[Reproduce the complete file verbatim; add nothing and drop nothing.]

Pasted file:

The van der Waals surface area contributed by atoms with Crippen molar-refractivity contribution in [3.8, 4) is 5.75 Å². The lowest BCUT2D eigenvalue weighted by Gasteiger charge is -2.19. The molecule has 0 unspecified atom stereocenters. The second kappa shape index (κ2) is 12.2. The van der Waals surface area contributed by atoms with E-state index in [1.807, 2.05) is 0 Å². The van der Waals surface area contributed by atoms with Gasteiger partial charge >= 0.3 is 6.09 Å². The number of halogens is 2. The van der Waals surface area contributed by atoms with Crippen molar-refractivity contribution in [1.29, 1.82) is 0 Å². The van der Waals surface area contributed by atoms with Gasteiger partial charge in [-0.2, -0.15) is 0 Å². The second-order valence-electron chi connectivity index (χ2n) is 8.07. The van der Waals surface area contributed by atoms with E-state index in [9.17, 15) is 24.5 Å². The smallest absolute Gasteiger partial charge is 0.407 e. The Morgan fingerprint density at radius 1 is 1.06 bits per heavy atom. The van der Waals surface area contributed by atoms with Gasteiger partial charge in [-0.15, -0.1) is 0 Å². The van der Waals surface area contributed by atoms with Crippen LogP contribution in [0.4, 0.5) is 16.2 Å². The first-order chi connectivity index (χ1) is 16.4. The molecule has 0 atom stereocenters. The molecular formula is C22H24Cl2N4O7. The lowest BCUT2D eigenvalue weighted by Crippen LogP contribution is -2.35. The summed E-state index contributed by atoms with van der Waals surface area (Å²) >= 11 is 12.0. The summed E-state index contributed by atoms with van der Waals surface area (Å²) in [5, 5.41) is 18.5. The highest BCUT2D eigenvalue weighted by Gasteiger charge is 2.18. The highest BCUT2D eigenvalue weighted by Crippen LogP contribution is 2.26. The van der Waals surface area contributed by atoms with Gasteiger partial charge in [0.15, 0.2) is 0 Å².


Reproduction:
The van der Waals surface area contributed by atoms with Crippen molar-refractivity contribution in [3.8, 4) is 5.75 Å². The lowest BCUT2D eigenvalue weighted by Gasteiger charge is -2.19. The molecule has 0 unspecified atom stereocenters. The second kappa shape index (κ2) is 12.2. The van der Waals surface area contributed by atoms with E-state index in [1.807, 2.05) is 0 Å². The van der Waals surface area contributed by atoms with Gasteiger partial charge >= 0.3 is 6.09 Å². The number of halogens is 2. The van der Waals surface area contributed by atoms with Crippen molar-refractivity contribution in [1.29, 1.82) is 0 Å². The van der Waals surface area contributed by atoms with Gasteiger partial charge in [-0.2, -0.15) is 0 Å². The second-order valence-electron chi connectivity index (χ2n) is 8.07. The van der Waals surface area contributed by atoms with E-state index in [9.17, 15) is 24.5 Å². The smallest absolute Gasteiger partial charge is 0.407 e. The Morgan fingerprint density at radius 1 is 1.06 bits per heavy atom. The van der Waals surface area contributed by atoms with Gasteiger partial charge in [-0.15, -0.1) is 0 Å². The van der Waals surface area contributed by atoms with Crippen LogP contribution in [0.4, 0.5) is 16.2 Å². The first-order chi connectivity index (χ1) is 16.4. The molecule has 0 atom stereocenters. The molecular formula is C22H24Cl2N4O7. The lowest BCUT2D eigenvalue weighted by Crippen LogP contribution is -2.35. The summed E-state index contributed by atoms with van der Waals surface area (Å²) >= 11 is 12.0. The summed E-state index contributed by atoms with van der Waals surface area (Å²) in [5, 5.41) is 18.5. The highest BCUT2D eigenvalue weighted by Gasteiger charge is 2.18. The highest BCUT2D eigenvalue weighted by Crippen LogP contribution is 2.26. The van der Waals surface area contributed by atoms with Gasteiger partial charge in [0.15, 0.2) is 0 Å².